Gay rights advances not evident in immigration bill debate
WASHINGTON -- It was “with a heavy heart” that Senator Patrick Leahy, the Vermont Democrat, said he was withdrawing his amendment that would have allowed gay Americans to bring their foreign partners into the country as part of the immigration overhaul that passed through the Senate Judiciary Committee earlier this week.
Leahy’s decision marked the latest in a series of setbacks for gay rights legislation on the national level. It came at a time when gay rights seems to be advancing; 53 percent of Americans said in a recent Gallup Poll that they support gay marriage, and 11 states and the District of Columbia have passed laws to allow it. But Tuesday’s action demonstrates how gay rights activists continue to face significant hurdles when specific measures are proposed on Capitol Hill.
The amendment would have granted citizenship to any immigrant who could prove to be in a monogamous, financially interdependent relationship with an American citizen. There are currently 28,574 same-sex couples living in U.S., including 1,215 in Massachusetts, in which one partner is a U.S. citizen and the other is not, according to a study by Craig Konnoth and Gary Gates of the Williams Institute at the University of California,Los Angeles.
Republicans called the amendment a “poison pill” and threatened to sink more than 300 amendments introduced to the bill, which includes a pathway to citizenship for undocumented immigrants already in the United States.
Senator Lindsey Graham, a Republican member of the bipartisan “Gang of 8” who brokered the bill, said in an interview that he could not sell immigration reform to his constituents in South Carolina if it included gay rights. He also said it would “fracture the coalition” of immigration reform advocates in the faith-based community.
“Every emotional, tough issue has a certain amount of market. That would be beyond what the market would bear,” Graham said about the immigration measure for same-sex couples.
Faith-based groups that typically support immigration measures were also split by the amendment. The Reverend Clete Kiley, a Catholic, said introducing the same-sex couples amendment into the immigration bill would cause him to pull his support.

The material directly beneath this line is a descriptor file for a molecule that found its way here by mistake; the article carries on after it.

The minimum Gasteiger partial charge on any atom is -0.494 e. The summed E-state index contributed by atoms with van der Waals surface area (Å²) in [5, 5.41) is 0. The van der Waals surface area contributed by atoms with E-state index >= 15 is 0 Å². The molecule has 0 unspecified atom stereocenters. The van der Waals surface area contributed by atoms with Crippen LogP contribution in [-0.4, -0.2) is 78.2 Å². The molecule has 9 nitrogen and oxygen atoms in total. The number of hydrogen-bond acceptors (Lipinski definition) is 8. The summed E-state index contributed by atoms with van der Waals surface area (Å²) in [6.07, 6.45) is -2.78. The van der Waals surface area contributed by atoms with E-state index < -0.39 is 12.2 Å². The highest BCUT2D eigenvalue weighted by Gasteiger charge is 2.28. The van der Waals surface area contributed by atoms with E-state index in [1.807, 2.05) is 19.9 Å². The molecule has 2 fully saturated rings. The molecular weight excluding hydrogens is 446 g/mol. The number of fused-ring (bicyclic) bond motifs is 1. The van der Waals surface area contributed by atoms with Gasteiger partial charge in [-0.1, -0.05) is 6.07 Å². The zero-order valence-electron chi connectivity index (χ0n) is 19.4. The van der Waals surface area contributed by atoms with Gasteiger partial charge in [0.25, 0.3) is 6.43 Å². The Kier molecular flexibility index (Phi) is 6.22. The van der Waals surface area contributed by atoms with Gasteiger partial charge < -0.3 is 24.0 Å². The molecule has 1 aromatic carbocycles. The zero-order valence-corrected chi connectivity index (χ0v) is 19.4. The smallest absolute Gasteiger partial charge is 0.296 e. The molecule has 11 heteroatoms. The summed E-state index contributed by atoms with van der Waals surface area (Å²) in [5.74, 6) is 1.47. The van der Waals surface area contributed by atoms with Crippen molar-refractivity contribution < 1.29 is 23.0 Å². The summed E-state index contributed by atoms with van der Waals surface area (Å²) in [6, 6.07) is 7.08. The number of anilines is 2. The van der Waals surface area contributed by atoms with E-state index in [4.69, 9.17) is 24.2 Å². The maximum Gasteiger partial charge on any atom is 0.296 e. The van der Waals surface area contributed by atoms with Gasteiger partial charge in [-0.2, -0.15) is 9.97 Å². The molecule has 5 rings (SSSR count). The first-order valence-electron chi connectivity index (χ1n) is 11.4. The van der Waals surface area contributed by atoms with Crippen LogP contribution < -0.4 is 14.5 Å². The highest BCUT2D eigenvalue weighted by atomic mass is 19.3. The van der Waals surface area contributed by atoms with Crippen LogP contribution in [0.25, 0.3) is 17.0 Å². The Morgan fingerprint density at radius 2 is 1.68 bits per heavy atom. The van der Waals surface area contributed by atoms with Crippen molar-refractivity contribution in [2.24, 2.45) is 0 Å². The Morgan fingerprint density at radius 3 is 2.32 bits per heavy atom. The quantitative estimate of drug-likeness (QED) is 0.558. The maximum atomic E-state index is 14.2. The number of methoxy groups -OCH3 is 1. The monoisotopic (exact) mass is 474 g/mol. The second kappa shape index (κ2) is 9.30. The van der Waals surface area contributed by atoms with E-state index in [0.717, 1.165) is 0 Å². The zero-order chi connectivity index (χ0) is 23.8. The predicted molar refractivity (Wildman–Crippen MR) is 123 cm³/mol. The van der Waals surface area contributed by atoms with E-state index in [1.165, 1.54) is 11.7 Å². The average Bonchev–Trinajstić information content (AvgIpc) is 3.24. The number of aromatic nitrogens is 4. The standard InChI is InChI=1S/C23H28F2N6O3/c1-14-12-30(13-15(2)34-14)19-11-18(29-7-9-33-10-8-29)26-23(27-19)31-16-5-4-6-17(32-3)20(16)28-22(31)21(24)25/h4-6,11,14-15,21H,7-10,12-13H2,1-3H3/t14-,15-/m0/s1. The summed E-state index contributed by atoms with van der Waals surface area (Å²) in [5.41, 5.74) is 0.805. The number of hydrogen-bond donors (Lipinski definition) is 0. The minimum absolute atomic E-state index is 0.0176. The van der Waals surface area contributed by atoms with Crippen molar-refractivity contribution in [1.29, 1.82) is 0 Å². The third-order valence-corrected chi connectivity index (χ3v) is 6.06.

“I say this as a Catholic priest, that it’s another way to try to define marriage. And I ask, ‘Is that helpful in this particular part?’ ” said Kiley.
Sen. Chuck Schumer of New York took to his Facebook page after the decision to withdraw the amendment to express his regret, saying it was “one of the most trying days in my 30-plus years in public office…”
“I know that this provides little comfort,” Schumer wrote. “But I want you supporters of this amendment to know, I will be here and ready to work with you to advance the cause of legal equality. This is far from the last battle.”
Gay advocacy groups are pressuring Leahy to bring the amendment up as a stand-alone bill when the Senate begins floor debates on immigration next month, but advocates said the chance of passing a bill like it is slim when not included in a broader package. The Associated Press reported that President Obama asked Leahy to withhold the amendment from the broader immigration bill, but neither Leahy nor White House spokesman Jay Carney would confirm that the conversation took place.
Without being included in broader legislation, like the immigration amendment Leahy originally proposed, gay rights bills are less likely to pass. The Employment Non-Discrimination Act, which would protect employees from being discriminated against for their sexual orientation, has been repeatedly introduced since 1994 to no avail. In 2011, Senator Kirsten Gillibrand, the New York Democrat, introduced “Every Child Deserves a Family Act” to prohibit state adoption agencies receiving federal funding from discriminating against same-sex couples, but the bill has yet to progress in the House.
Despite the setbacks, gay rights activists remain hopeful that the tide will soon change in their favor. Former Congressman Jim Kolbe, who is openly gay, voted for the Defense of Marriage Act, which bans national recognition of same-sex marriage, in 1996. Kolbe had not yet publicly acknowledged his sexual orientation.
Ten years later, Kolbe sponsored an amendment identical to Leahy’s in the 2006 immigration debate, but withdrew it believing it was impractical. Yet Kolbe said he thinks the country now would accept giving citizenship to foreign partners in same-sex couples.
“The world has changed since 2006. States have now legalized the marriage of same-sex couples. The public attitude on this has changed very dramatically,” Kolbe said.
But members of Congress like Graham, who represent traditional, conservative constituencies, would disagree.
“People in South Carolina have come to accept immigration reform as a necessity. We have a different view of traditional marriage than our good friend Senator Leahy. That debate would be for another day at another time and it’s working its way through the courts,” said Graham.
Meanwhile, gay rights activists are looking to another branch of government regarding the immigration measure: If the Supreme Court declares the Defense of Marriage Act unconstitutional when they announce their decision by the end of June, gay Americans will be allowed to marry and sponsor their foreign partners.